In the Margins 2019 Awards

I am pleased to announce the Ronnie, Between the Cracks #5 has been awarded one of the fiction awards for In the Margins 2019. Ronnie placed on the Recommended Reading list for 2019.

You can find all of the books on the Recommended Reading list here. Previously, both Ruby (book #1) and Chloe (book #4) have won In the Margins Award, so Ronnie has been designated “perennial favorite” on the list, which is a special honor.

Recipients are selected based on the titles that represent youth who are marginalized, on the streets, incarcerated, drug-addicted or struggle with combinations of these issues. Not only does the committee read and discuss a multitude of book titles published within the previous 18 months of the award year, we have the unique experience of having young adults assisting us in selecting the books by reading and sharing their opinions with us, directly. Incorporating the enthusiastic response from youth who live the experiences of our charge, we create an annual reading list which was originally intended as a selection tool for librarians who service youth in juvenile detention facilities throughout the North American continent and has since spread to community outreach programs and schools throughout North America.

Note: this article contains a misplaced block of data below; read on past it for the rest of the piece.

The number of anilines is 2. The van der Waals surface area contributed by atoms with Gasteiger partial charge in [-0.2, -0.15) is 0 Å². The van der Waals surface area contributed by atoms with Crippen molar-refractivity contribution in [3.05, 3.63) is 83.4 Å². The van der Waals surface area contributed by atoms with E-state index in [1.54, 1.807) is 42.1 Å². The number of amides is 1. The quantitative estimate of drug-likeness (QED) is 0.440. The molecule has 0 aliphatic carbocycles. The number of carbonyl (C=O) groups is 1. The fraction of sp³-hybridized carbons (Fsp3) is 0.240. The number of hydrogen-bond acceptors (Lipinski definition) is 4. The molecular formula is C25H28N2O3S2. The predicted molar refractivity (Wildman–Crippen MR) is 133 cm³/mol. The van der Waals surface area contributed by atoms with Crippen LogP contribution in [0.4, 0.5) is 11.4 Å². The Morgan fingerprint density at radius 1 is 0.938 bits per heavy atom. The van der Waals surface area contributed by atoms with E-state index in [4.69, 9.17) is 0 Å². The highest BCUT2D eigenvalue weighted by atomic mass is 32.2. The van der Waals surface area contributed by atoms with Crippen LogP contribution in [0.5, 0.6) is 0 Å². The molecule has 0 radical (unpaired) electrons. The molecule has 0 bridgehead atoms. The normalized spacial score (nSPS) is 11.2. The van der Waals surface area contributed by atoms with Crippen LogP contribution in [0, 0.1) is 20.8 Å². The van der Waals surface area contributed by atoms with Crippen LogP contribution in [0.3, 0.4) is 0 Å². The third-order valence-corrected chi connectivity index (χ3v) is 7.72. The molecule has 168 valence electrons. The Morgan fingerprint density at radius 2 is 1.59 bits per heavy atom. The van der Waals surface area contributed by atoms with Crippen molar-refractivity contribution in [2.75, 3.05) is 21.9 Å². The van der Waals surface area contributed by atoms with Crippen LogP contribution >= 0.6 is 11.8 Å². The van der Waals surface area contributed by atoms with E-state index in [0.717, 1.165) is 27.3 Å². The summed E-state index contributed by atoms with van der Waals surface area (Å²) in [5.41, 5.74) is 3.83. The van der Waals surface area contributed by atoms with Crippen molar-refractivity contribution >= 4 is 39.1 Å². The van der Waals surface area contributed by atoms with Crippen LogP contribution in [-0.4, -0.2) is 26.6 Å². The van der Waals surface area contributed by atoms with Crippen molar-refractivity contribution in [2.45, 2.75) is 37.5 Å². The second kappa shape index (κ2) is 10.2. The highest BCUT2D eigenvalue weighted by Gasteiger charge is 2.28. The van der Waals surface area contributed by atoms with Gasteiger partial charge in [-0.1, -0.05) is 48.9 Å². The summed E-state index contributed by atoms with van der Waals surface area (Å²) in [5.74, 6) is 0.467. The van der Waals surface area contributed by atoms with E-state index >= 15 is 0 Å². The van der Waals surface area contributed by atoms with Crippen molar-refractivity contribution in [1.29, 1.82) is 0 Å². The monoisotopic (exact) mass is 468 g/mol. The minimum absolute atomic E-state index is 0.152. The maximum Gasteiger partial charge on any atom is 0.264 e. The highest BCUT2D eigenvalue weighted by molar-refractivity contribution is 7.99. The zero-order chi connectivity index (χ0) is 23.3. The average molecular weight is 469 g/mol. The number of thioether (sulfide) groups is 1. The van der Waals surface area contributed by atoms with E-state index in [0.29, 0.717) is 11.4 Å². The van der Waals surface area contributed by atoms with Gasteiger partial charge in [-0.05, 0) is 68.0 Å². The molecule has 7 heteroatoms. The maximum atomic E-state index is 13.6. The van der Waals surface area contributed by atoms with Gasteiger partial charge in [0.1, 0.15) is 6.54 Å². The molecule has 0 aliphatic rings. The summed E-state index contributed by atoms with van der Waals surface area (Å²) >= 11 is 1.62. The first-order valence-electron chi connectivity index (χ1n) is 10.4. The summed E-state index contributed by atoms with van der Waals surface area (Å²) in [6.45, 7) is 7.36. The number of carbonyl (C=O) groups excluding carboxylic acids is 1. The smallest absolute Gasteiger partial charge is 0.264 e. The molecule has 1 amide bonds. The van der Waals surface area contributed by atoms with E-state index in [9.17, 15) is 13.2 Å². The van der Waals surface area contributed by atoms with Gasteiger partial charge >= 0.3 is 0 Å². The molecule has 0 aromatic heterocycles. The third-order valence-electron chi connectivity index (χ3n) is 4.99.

School Library Journal, 2019

You can find School Library Journal’s full press release here.

Other books of mine that have received the In the Margins award in past years include Tattooed Teardrops (top fiction award) and Endless Change.

About Ronnie

Ronnie was the one child in the Simpson family to escape from the abuse and grow up in a normal home without being bounced from place to place or ending up on the street.

That was what the others all thought.

That was what Ronnie told herself.

When Ronnie could remember.

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Comments

  1. Venette Schafer says

    Congratulations!!!! More adults need to read your books. This series should be required reading for social workers. Not only in school but they should be required to read it to maintain their license. I know that social workers are over worked, my son-in-law’s mother retired from child protective services. A lot of their over work is repeated documentation. Less time needs to be spent documenting the same thing but in different places and more time spent with the clients. It is an overwhelming job!

    • Thank you for your kind words. Social work is a thankless job and I’m grateful for all of those who are out there trying to protect children and youth, especially with the level of overwork and red tape they face. Yet too many children are being victimized and falling through the cracks.

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